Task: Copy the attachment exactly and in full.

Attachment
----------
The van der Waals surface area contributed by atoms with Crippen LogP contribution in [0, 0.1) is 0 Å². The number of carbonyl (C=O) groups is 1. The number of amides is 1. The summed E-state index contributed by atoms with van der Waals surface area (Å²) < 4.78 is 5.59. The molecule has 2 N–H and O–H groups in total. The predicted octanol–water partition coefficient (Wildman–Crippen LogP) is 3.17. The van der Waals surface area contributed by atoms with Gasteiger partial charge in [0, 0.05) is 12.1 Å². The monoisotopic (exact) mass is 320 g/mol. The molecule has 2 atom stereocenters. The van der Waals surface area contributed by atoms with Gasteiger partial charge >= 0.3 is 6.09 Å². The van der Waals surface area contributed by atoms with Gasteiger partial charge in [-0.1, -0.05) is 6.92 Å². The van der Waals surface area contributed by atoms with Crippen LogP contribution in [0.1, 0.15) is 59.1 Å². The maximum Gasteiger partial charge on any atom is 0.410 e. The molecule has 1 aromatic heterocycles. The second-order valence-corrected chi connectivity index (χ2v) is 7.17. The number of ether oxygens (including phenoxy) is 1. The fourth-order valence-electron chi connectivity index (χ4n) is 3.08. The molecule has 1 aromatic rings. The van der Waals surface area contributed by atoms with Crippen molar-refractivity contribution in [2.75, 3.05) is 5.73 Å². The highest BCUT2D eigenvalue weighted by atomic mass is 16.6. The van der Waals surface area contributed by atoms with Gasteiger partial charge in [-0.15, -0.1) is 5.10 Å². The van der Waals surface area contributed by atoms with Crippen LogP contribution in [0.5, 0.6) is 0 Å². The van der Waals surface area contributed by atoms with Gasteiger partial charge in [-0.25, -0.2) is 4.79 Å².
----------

The van der Waals surface area contributed by atoms with Crippen LogP contribution in [0, 0.1) is 0 Å². The number of carbonyl (C=O) groups is 1. The number of amides is 1. The summed E-state index contributed by atoms with van der Waals surface area (Å²) < 4.78 is 5.59. The molecule has 2 N–H and O–H groups in total. The predicted octanol–water partition coefficient (Wildman–Crippen LogP) is 3.17. The van der Waals surface area contributed by atoms with Gasteiger partial charge in [0, 0.05) is 12.1 Å². The monoisotopic (exact) mass is 320 g/mol. The molecule has 2 atom stereocenters. The van der Waals surface area contributed by atoms with Gasteiger partial charge >= 0.3 is 6.09 Å². The van der Waals surface area contributed by atoms with Gasteiger partial charge in [-0.1, -0.05) is 6.92 Å². The van der Waals surface area contributed by atoms with Crippen LogP contribution in [0.1, 0.15) is 59.1 Å². The maximum Gasteiger partial charge on any atom is 0.410 e. The molecule has 1 aromatic heterocycles. The second-order valence-corrected chi connectivity index (χ2v) is 7.17. The number of ether oxygens (including phenoxy) is 1. The fourth-order valence-electron chi connectivity index (χ4n) is 3.08. The molecule has 1 aromatic rings. The van der Waals surface area contributed by atoms with Crippen molar-refractivity contribution in [2.75, 3.05) is 5.73 Å². The highest BCUT2D eigenvalue weighted by atomic mass is 16.6. The van der Waals surface area contributed by atoms with Gasteiger partial charge in [-0.15, -0.1) is 5.10 Å². The van der Waals surface area contributed by atoms with Crippen LogP contribution in [0.5, 0.6) is 0 Å². The van der Waals surface area contributed by atoms with Gasteiger partial charge in [-0.25, -0.2) is 4.79 Å².